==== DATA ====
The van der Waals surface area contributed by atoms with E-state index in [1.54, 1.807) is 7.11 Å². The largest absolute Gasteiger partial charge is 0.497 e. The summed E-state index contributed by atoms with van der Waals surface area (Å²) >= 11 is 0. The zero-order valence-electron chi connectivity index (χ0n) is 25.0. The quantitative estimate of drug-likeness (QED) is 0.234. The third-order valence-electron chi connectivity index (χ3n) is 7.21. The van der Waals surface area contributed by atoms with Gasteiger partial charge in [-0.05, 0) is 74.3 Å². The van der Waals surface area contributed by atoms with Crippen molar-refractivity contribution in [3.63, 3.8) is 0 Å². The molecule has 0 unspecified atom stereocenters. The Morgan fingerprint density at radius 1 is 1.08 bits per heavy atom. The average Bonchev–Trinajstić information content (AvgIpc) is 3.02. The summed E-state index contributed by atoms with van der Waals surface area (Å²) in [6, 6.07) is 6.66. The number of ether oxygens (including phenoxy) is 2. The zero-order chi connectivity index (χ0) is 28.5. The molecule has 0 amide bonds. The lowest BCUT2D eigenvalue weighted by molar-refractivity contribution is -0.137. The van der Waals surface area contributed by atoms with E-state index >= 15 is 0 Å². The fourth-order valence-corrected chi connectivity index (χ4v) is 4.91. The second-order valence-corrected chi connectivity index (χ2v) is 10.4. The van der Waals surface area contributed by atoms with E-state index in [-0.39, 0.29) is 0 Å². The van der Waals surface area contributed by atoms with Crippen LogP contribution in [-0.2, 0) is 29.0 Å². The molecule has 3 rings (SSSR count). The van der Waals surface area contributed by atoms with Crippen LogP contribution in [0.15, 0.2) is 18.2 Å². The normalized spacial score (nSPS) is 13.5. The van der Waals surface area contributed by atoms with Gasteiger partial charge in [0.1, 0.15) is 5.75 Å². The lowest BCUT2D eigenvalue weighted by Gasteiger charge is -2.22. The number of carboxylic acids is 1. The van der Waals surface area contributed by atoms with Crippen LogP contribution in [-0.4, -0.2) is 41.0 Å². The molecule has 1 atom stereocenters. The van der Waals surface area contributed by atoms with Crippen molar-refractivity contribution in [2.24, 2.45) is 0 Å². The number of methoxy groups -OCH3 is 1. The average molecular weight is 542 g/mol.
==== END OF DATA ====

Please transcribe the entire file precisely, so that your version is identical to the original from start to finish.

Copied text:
The van der Waals surface area contributed by atoms with E-state index in [1.54, 1.807) is 7.11 Å². The largest absolute Gasteiger partial charge is 0.497 e. The summed E-state index contributed by atoms with van der Waals surface area (Å²) >= 11 is 0. The zero-order valence-electron chi connectivity index (χ0n) is 25.0. The quantitative estimate of drug-likeness (QED) is 0.234. The third-order valence-electron chi connectivity index (χ3n) is 7.21. The van der Waals surface area contributed by atoms with Gasteiger partial charge in [-0.05, 0) is 74.3 Å². The van der Waals surface area contributed by atoms with Crippen molar-refractivity contribution in [3.63, 3.8) is 0 Å². The molecule has 0 unspecified atom stereocenters. The Morgan fingerprint density at radius 1 is 1.08 bits per heavy atom. The average Bonchev–Trinajstić information content (AvgIpc) is 3.02. The summed E-state index contributed by atoms with van der Waals surface area (Å²) in [6, 6.07) is 6.66. The number of ether oxygens (including phenoxy) is 2. The zero-order chi connectivity index (χ0) is 28.5. The molecule has 0 amide bonds. The lowest BCUT2D eigenvalue weighted by molar-refractivity contribution is -0.137. The van der Waals surface area contributed by atoms with E-state index >= 15 is 0 Å². The fourth-order valence-corrected chi connectivity index (χ4v) is 4.91. The second-order valence-corrected chi connectivity index (χ2v) is 10.4. The van der Waals surface area contributed by atoms with E-state index in [-0.39, 0.29) is 0 Å². The van der Waals surface area contributed by atoms with Crippen LogP contribution in [-0.2, 0) is 29.0 Å². The molecule has 3 rings (SSSR count). The van der Waals surface area contributed by atoms with Crippen LogP contribution in [0.15, 0.2) is 18.2 Å². The normalized spacial score (nSPS) is 13.5. The van der Waals surface area contributed by atoms with Gasteiger partial charge in [0.1, 0.15) is 5.75 Å². The lowest BCUT2D eigenvalue weighted by Gasteiger charge is -2.22. The number of carboxylic acids is 1. The van der Waals surface area contributed by atoms with Crippen LogP contribution in [-0.4, -0.2) is 41.0 Å². The molecule has 1 atom stereocenters. The van der Waals surface area contributed by atoms with Crippen molar-refractivity contribution in [2.24, 2.45) is 0 Å². The number of methoxy groups -OCH3 is 1. The average molecular weight is 542 g/mol.